Reward and highlight charters or traditional public schools that are achieving transformational student outcomes
School accountability systems in many states and districts lack clarity, and parents and teachers cannot always identify high-performing schools. States and districts should publicly acknowledge and celebrate top schools and name the factors that have contributed to their success. This, in turn, will create demand among parents for similar school models, incentivizing other schools to emulate these practices or encouraging districts to revise policies to support these practices.
Create incentives for excellent schools to collaborate with lower-performing ones
States and districts can do this by evaluating the success of top-tier schools, in part, on their willingness to share their lessons learned. Charter school performance frameworks reward schools for increasing reading and math proficiency rates and reducing the dropout rate. Few, if any, authorizers evaluate charter schools on the extent to which they are sharing how they got those results. While authorizers should first be concerned with the performance and management of the schools they oversee, authorizers can and should provide additional incentives for high-performing schools to share their proven practices and better support district partners.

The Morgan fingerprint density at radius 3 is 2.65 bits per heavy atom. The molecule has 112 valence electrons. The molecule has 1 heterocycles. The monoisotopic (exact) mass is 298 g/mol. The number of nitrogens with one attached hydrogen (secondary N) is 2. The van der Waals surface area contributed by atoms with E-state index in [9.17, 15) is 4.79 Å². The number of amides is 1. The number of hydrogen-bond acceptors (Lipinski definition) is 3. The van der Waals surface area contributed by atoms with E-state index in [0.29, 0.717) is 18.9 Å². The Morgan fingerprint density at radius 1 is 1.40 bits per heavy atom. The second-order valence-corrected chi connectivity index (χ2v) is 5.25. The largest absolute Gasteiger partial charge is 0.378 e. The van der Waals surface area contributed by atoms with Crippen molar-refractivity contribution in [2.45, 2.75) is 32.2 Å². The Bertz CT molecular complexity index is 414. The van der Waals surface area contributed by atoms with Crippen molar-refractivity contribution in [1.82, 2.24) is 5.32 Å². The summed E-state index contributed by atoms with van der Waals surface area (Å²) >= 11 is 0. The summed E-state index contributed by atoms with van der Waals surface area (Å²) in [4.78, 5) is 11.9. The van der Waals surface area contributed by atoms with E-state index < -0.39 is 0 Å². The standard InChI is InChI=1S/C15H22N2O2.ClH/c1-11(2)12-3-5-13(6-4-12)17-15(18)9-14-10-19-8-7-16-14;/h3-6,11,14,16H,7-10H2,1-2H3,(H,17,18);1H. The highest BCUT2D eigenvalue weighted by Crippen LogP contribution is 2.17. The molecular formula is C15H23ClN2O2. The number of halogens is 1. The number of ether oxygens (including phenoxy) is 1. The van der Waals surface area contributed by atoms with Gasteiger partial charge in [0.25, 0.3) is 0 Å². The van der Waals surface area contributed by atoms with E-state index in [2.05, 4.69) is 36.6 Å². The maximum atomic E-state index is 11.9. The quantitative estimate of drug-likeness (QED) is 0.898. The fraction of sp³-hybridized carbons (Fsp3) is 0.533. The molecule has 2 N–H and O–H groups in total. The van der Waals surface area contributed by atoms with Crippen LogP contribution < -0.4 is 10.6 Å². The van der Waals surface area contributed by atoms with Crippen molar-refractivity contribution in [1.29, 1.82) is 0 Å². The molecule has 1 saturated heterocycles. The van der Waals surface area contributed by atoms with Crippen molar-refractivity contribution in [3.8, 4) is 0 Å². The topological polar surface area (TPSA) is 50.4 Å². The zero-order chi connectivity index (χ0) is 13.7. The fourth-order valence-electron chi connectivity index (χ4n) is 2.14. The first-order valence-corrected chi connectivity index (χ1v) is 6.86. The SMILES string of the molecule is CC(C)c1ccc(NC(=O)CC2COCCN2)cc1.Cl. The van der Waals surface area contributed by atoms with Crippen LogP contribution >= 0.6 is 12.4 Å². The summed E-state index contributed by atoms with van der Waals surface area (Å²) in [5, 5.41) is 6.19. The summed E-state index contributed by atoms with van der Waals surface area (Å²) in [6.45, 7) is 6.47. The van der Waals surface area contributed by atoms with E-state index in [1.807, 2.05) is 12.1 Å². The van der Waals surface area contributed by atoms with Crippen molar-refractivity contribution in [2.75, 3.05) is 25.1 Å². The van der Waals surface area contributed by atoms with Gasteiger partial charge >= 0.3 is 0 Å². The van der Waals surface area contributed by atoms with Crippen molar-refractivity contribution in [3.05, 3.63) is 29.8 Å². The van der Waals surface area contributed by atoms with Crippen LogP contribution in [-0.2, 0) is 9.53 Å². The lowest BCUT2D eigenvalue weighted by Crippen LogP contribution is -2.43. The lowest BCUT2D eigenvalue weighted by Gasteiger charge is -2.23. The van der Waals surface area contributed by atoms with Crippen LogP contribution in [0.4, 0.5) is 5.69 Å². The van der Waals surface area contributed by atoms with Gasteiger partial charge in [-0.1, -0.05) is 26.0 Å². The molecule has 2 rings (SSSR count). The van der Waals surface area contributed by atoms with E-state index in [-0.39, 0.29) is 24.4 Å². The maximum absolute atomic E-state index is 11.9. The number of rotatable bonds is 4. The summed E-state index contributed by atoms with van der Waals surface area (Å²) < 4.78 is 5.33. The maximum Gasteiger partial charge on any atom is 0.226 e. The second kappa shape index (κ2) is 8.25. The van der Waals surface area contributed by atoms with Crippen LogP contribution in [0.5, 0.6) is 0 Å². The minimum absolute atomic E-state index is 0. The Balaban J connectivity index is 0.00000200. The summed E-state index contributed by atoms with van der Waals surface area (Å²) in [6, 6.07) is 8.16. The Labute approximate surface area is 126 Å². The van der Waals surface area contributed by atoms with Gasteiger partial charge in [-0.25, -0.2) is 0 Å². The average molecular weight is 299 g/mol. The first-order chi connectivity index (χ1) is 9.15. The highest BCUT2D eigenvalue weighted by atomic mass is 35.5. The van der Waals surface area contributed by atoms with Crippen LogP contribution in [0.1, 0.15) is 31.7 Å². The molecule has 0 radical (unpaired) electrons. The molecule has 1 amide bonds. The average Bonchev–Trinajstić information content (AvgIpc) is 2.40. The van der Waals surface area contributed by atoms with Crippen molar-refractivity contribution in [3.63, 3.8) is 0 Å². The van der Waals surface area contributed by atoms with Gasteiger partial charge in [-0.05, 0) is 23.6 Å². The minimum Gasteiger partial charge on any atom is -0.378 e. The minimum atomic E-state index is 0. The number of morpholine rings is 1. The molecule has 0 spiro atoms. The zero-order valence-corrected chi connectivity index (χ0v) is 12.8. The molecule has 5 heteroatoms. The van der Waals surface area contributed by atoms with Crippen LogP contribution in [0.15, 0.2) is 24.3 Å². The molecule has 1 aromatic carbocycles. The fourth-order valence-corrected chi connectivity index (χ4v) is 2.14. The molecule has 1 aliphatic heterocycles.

Provide traditional public schools with greater autonomy and independence
Schools, regardless of how they are governed, should be free to test new approaches. As a result of a 2008 state law, for example, schools in the Denver Public School system may receive waivers from state and district policy in exchange for greater accountability. As a result, some innovative approaches are now being implemented at other schools within the district.
Putting into place all of these changes requires greater collaboration between high-performing charter schools and traditional public schools. Such partnerships would be a new frontier in many communities, requiring innovation and coordination between state, district and CMO leaders to disseminate best practices and to maximize charter schools’ reach.
As we think about how far charter schools have come in 25 years, imagine the potential impact if collaboration is the next nut we crack.